The dynamic performance of a hydrostatic transmission with a variable delivery pump used for speed control is predicted using a simple mathematical model. A detailed analytical study and experimental determination of the performance of the pump and motor is carried out. The analysis of the transmission is then extended to take into account the pump and motor slip and torque losses, and the prime mover droop, by employing signal flow techniques. The results of theoretical predictions of dynamic performance made using this technique were compared with those from an extensive test programme employing electro-hydraulic test techniques carried out on a typical hydrostatic drive. The signal flow analysis improved the prediction of the transmission dynamic performance over that of the simple mathematical model, but it was found that errors of up to 40 per cent were occurring as many of the loads employed could not be accurately represented by simple mathematical models. A vector approach was adopted using experimentally determined load loci that provided a correlation of within 5 per cent of the experimentally measured response by using the isentropic tangent bulk modulus of the oil obtained from the results of the most recent static tests carried out by the oil manufacturer. Mean return line pressure, restricted boost system, and flexible pipeline effects were evaluated by the vector locus technique and verified by an experimental programme. The work was extended to investigate aeration effects by developing the test facility to enable the transmission to be supplied with oil with an artificially high quantity of gas dissolved in it. No significant effects upon the transmission steady state or dynamic performance could be determined.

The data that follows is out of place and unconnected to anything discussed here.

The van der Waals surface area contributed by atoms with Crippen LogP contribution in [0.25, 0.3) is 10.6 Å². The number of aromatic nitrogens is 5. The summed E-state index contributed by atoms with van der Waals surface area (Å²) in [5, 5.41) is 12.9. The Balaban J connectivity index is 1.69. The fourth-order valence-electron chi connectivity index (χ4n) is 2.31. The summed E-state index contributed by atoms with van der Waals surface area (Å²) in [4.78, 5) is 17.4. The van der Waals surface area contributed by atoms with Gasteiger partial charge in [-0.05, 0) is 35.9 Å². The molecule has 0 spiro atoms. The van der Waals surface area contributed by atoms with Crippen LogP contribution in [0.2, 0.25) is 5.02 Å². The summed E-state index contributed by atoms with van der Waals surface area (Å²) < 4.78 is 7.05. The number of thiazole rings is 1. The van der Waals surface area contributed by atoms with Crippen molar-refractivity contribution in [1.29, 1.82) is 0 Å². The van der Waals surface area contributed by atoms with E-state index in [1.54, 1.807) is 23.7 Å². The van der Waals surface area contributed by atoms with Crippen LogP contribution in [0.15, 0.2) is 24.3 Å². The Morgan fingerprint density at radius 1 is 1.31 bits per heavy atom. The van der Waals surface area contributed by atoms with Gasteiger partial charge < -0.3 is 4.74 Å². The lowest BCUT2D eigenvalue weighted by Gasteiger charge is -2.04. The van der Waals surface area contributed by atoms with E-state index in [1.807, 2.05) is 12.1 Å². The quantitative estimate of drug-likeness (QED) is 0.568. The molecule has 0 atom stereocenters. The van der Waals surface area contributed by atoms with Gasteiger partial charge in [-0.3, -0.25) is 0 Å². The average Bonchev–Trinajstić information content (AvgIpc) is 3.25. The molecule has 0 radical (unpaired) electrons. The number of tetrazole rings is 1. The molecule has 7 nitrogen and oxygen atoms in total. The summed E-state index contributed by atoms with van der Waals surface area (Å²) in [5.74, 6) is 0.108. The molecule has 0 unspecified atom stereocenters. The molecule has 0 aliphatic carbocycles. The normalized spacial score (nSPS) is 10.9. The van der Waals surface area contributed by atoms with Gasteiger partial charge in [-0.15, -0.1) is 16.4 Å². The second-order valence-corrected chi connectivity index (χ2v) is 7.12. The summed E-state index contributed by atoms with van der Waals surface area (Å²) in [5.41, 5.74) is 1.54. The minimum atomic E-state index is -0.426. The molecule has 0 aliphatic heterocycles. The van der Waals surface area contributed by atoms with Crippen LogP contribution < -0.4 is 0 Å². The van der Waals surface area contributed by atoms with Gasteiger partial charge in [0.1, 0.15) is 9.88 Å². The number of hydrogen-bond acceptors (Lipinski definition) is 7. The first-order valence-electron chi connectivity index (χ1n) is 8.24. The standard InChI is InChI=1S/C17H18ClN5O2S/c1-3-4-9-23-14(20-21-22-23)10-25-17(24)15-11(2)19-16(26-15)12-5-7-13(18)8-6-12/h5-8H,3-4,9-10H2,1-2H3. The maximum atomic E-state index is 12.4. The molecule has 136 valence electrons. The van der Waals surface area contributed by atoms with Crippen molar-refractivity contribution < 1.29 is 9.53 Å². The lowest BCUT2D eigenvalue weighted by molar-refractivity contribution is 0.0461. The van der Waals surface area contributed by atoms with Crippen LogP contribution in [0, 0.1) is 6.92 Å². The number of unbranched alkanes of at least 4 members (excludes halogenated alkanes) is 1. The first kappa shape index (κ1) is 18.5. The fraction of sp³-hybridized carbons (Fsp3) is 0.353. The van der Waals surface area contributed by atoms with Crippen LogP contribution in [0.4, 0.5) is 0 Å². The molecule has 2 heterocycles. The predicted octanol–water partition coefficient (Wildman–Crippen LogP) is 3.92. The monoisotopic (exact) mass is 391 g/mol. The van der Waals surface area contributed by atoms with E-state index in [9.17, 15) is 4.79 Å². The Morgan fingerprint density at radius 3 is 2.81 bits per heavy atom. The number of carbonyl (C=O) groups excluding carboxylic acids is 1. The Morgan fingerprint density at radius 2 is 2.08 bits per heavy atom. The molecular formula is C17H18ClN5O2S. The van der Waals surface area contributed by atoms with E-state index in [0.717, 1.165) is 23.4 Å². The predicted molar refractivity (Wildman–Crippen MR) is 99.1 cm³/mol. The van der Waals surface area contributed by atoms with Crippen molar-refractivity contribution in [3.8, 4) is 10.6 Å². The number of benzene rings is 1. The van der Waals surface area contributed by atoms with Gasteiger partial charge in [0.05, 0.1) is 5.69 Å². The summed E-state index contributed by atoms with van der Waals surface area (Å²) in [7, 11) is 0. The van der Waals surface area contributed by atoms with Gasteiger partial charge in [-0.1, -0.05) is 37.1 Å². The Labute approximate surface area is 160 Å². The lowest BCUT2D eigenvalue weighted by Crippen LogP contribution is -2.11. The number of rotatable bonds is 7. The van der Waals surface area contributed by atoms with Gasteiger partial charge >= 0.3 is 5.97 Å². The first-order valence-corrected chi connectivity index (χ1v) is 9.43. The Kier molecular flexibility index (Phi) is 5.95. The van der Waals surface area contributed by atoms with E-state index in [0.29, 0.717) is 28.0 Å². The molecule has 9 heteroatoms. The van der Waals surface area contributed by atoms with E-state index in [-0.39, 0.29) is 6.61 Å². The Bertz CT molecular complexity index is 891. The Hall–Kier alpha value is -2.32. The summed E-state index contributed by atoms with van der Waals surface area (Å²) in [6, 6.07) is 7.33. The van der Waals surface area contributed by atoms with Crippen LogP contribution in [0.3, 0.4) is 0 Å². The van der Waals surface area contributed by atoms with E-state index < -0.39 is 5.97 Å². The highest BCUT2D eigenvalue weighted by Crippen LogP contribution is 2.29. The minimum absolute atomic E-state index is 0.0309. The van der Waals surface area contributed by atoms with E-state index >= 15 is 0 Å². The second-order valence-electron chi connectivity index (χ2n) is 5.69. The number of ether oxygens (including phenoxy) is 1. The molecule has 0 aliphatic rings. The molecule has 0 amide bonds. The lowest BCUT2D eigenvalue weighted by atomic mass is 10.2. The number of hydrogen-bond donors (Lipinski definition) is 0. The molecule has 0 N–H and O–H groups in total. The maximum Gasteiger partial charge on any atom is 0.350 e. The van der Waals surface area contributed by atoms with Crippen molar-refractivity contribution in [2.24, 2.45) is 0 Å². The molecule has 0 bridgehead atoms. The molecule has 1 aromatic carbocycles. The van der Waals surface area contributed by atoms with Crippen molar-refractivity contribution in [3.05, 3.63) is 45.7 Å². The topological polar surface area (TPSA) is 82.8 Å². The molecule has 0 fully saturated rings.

|Date of Award||1973|